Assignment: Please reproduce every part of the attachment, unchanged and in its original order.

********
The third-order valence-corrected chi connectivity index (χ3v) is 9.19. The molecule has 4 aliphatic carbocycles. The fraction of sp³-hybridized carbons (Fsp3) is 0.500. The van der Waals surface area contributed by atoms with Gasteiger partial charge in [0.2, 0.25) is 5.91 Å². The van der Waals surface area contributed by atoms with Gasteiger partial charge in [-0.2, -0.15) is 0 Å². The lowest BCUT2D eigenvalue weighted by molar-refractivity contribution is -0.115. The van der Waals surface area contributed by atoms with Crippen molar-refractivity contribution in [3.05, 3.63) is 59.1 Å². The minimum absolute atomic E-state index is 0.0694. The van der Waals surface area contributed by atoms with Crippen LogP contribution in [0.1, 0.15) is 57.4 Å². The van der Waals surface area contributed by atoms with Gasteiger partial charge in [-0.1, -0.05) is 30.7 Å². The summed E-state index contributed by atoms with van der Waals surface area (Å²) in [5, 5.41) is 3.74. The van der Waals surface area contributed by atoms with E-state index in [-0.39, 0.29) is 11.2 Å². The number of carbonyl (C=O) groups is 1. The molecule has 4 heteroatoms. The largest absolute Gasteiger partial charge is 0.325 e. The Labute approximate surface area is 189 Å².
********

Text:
The third-order valence-corrected chi connectivity index (χ3v) is 9.19. The molecule has 4 aliphatic carbocycles. The fraction of sp³-hybridized carbons (Fsp3) is 0.500. The van der Waals surface area contributed by atoms with Gasteiger partial charge in [0.2, 0.25) is 5.91 Å². The van der Waals surface area contributed by atoms with Gasteiger partial charge in [-0.2, -0.15) is 0 Å². The lowest BCUT2D eigenvalue weighted by molar-refractivity contribution is -0.115. The van der Waals surface area contributed by atoms with Crippen molar-refractivity contribution in [3.05, 3.63) is 59.1 Å². The minimum absolute atomic E-state index is 0.0694. The van der Waals surface area contributed by atoms with Crippen LogP contribution in [0.1, 0.15) is 57.4 Å². The van der Waals surface area contributed by atoms with Gasteiger partial charge in [-0.1, -0.05) is 30.7 Å². The summed E-state index contributed by atoms with van der Waals surface area (Å²) in [5, 5.41) is 3.74. The van der Waals surface area contributed by atoms with E-state index in [-0.39, 0.29) is 11.2 Å². The number of carbonyl (C=O) groups is 1. The molecule has 4 heteroatoms. The largest absolute Gasteiger partial charge is 0.325 e. The Labute approximate surface area is 189 Å².